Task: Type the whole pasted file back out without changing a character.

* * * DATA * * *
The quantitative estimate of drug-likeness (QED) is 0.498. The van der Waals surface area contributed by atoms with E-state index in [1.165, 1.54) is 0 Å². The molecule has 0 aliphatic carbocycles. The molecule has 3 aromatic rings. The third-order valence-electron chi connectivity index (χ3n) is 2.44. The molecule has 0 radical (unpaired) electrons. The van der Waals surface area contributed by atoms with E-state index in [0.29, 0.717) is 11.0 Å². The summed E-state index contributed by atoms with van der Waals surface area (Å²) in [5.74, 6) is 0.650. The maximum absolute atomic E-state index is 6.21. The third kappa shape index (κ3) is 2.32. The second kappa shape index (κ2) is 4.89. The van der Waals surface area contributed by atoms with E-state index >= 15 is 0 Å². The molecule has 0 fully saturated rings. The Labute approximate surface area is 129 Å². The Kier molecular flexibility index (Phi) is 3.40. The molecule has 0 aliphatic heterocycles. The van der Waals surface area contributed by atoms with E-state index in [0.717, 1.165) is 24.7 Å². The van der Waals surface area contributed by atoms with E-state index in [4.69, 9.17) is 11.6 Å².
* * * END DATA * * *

The quantitative estimate of drug-likeness (QED) is 0.498. The van der Waals surface area contributed by atoms with E-state index in [1.165, 1.54) is 0 Å². The molecule has 0 aliphatic carbocycles. The molecule has 3 aromatic rings. The third-order valence-electron chi connectivity index (χ3n) is 2.44. The molecule has 0 radical (unpaired) electrons. The van der Waals surface area contributed by atoms with E-state index in [0.29, 0.717) is 11.0 Å². The summed E-state index contributed by atoms with van der Waals surface area (Å²) in [5.74, 6) is 0.650. The maximum absolute atomic E-state index is 6.21. The third kappa shape index (κ3) is 2.32. The second kappa shape index (κ2) is 4.89. The van der Waals surface area contributed by atoms with E-state index >= 15 is 0 Å². The molecule has 0 fully saturated rings. The Labute approximate surface area is 129 Å². The Kier molecular flexibility index (Phi) is 3.40. The molecule has 0 aliphatic heterocycles. The van der Waals surface area contributed by atoms with E-state index in [0.717, 1.165) is 24.7 Å². The van der Waals surface area contributed by atoms with E-state index in [4.69, 9.17) is 11.6 Å².